“We’re in the land of feed byproducts in North Dakota,” he says. “A lot of times it is quite a bit cheaper just to use the plethora of unique feeds we have available.” 

Find the right team 

If it seems overwhelming to add a backgrounding enterprise, don’t be afraid to hire expertise, says Chad Cargill, of Cargill Ranch LLC, Medicine Lodge, Kan. He provides services for larger cattle feeders at his custom yard, with help from a nutritionist, veterinarian and environmental consultant, plus pharmaceutical representatives. 

“Use these people who are experts,” he says. “They’re really good at what they do and that allows us to do what we do – feeding and taking care of calves.   

“You’re never going to reach perfection by feeding or doctoring,” Cargill says. “But if you’ve got people who are trying their hardest and keep everything consistent, you eliminate every variable that you can.”  

“You have to look at your facilities,” Blasi adds. “Do you have the space to hold these calves for three or four months?”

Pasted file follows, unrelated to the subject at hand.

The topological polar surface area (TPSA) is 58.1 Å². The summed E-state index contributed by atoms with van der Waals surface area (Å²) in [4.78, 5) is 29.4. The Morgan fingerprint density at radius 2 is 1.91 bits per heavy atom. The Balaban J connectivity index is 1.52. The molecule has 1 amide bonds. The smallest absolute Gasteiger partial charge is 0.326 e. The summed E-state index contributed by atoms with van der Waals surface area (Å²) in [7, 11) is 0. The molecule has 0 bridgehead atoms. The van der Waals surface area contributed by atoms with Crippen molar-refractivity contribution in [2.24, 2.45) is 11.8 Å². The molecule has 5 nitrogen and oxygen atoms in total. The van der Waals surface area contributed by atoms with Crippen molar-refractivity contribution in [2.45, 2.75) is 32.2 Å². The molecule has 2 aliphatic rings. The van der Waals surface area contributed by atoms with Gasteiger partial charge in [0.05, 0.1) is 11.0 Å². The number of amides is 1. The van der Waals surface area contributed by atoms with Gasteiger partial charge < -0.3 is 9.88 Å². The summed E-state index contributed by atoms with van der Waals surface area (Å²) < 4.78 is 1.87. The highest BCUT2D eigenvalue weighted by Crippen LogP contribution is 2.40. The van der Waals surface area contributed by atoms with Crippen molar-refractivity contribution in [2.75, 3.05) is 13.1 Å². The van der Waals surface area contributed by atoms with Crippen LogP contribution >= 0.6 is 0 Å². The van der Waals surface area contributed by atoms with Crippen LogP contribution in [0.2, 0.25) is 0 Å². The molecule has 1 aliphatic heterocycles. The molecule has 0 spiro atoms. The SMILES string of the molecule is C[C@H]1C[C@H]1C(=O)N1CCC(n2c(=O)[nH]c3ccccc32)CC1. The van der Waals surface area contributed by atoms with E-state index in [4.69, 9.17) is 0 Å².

What’s needed looks different for everyone, but staples are the same. Bunk space with some kind of concrete apron or a grass trap to lay feed that might be delivered with a mixer wagon, plus a chute and working facilities to vaccinate or treat sick calves. 

“These resources are a substantial investment but necessary for successful backgrounding,” Blasi says.

Make it worth the wait  

In the fall, there’s always the depression for calf prices at weaning time,” Hoppe says. “It’s economics 101, the greater supply means lower prices. But if you can wait to sell later, usually there will be higher prices.” 

Genetics, lot size, weight uniformity, geography and market conditions affect those prices. Decisions and management can affect some of those factors at the ranch or grow yard, but others just depend on the market. 

Backgrounding calves a few months can add weight and gross income without using more resources year-round to stock more cows. 

But it can affect loan repayment, Hoppe says, so pencil out a budget and talk to the lender: “Unless you’ve got your cow herd paid for and money in the bank, it costs to own calves for another few months.”